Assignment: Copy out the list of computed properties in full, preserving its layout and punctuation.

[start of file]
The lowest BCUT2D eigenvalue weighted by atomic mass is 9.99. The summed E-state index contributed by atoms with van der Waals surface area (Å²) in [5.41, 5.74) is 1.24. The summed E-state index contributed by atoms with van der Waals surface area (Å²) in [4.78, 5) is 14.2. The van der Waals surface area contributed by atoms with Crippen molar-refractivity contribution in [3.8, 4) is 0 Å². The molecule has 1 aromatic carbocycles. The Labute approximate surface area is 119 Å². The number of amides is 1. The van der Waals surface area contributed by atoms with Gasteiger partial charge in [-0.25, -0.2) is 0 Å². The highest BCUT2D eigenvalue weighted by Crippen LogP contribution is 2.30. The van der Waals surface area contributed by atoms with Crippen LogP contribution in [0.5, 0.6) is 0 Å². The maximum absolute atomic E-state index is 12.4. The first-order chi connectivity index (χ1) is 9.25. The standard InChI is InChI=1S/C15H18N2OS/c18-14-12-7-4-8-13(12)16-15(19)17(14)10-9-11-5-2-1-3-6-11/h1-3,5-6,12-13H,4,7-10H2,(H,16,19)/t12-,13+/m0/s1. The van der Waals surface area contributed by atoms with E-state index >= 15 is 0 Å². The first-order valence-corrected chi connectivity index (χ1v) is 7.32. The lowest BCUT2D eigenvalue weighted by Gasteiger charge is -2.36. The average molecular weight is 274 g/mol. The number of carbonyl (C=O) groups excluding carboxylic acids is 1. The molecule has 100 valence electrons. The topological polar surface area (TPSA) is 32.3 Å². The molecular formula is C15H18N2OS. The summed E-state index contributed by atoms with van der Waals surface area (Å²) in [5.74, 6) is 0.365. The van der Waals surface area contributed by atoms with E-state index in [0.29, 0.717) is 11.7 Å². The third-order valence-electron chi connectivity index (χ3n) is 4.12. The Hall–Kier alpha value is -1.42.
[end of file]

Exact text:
The lowest BCUT2D eigenvalue weighted by atomic mass is 9.99. The summed E-state index contributed by atoms with van der Waals surface area (Å²) in [5.41, 5.74) is 1.24. The summed E-state index contributed by atoms with van der Waals surface area (Å²) in [4.78, 5) is 14.2. The van der Waals surface area contributed by atoms with Crippen molar-refractivity contribution in [3.8, 4) is 0 Å². The molecule has 1 aromatic carbocycles. The Labute approximate surface area is 119 Å². The number of amides is 1. The van der Waals surface area contributed by atoms with Gasteiger partial charge in [-0.25, -0.2) is 0 Å². The highest BCUT2D eigenvalue weighted by Crippen LogP contribution is 2.30. The van der Waals surface area contributed by atoms with Crippen LogP contribution in [0.5, 0.6) is 0 Å². The maximum absolute atomic E-state index is 12.4. The first-order chi connectivity index (χ1) is 9.25. The standard InChI is InChI=1S/C15H18N2OS/c18-14-12-7-4-8-13(12)16-15(19)17(14)10-9-11-5-2-1-3-6-11/h1-3,5-6,12-13H,4,7-10H2,(H,16,19)/t12-,13+/m0/s1. The van der Waals surface area contributed by atoms with E-state index >= 15 is 0 Å². The first-order valence-corrected chi connectivity index (χ1v) is 7.32. The lowest BCUT2D eigenvalue weighted by Gasteiger charge is -2.36. The average molecular weight is 274 g/mol. The number of carbonyl (C=O) groups excluding carboxylic acids is 1. The molecule has 100 valence electrons. The topological polar surface area (TPSA) is 32.3 Å². The molecular formula is C15H18N2OS. The summed E-state index contributed by atoms with van der Waals surface area (Å²) in [5.74, 6) is 0.365. The van der Waals surface area contributed by atoms with E-state index in [0.29, 0.717) is 11.7 Å². The third-order valence-electron chi connectivity index (χ3n) is 4.12. The Hall–Kier alpha value is -1.42.